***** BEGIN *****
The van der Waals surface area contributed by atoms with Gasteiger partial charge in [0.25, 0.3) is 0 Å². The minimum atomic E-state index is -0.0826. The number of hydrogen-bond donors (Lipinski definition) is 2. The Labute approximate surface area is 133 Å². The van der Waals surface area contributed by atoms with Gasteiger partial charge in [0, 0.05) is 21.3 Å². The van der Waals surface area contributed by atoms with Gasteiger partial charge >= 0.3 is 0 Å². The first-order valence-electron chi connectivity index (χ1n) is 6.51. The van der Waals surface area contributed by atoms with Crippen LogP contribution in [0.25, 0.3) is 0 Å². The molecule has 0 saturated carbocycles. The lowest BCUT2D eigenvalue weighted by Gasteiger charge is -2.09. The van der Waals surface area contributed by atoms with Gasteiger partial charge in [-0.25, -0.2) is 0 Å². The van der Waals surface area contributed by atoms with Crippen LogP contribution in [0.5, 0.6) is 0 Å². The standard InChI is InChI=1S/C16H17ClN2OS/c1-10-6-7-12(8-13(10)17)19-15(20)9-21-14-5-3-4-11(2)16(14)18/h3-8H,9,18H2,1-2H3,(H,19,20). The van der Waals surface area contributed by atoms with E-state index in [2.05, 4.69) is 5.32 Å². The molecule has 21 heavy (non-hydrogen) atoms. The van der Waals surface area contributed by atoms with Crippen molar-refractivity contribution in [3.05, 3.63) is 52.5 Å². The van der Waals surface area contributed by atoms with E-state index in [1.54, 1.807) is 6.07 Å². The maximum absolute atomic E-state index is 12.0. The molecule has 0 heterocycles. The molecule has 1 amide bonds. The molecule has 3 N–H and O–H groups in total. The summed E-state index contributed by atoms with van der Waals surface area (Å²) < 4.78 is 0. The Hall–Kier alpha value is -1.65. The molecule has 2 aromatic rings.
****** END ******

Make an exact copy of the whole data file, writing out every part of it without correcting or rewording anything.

The van der Waals surface area contributed by atoms with Gasteiger partial charge in [0.25, 0.3) is 0 Å². The minimum atomic E-state index is -0.0826. The number of hydrogen-bond donors (Lipinski definition) is 2. The Labute approximate surface area is 133 Å². The van der Waals surface area contributed by atoms with Gasteiger partial charge in [0, 0.05) is 21.3 Å². The van der Waals surface area contributed by atoms with Gasteiger partial charge >= 0.3 is 0 Å². The first-order valence-electron chi connectivity index (χ1n) is 6.51. The van der Waals surface area contributed by atoms with Crippen LogP contribution in [0.25, 0.3) is 0 Å². The molecule has 0 saturated carbocycles. The lowest BCUT2D eigenvalue weighted by Gasteiger charge is -2.09. The van der Waals surface area contributed by atoms with Gasteiger partial charge in [-0.25, -0.2) is 0 Å². The van der Waals surface area contributed by atoms with Crippen LogP contribution in [0.5, 0.6) is 0 Å². The standard InChI is InChI=1S/C16H17ClN2OS/c1-10-6-7-12(8-13(10)17)19-15(20)9-21-14-5-3-4-11(2)16(14)18/h3-8H,9,18H2,1-2H3,(H,19,20). The van der Waals surface area contributed by atoms with E-state index in [2.05, 4.69) is 5.32 Å². The molecule has 21 heavy (non-hydrogen) atoms. The van der Waals surface area contributed by atoms with Crippen molar-refractivity contribution in [3.05, 3.63) is 52.5 Å². The van der Waals surface area contributed by atoms with E-state index in [1.54, 1.807) is 6.07 Å². The maximum absolute atomic E-state index is 12.0. The molecule has 0 heterocycles. The molecule has 1 amide bonds. The molecule has 3 N–H and O–H groups in total. The summed E-state index contributed by atoms with van der Waals surface area (Å²) < 4.78 is 0. The Hall–Kier alpha value is -1.65. The molecule has 2 aromatic rings.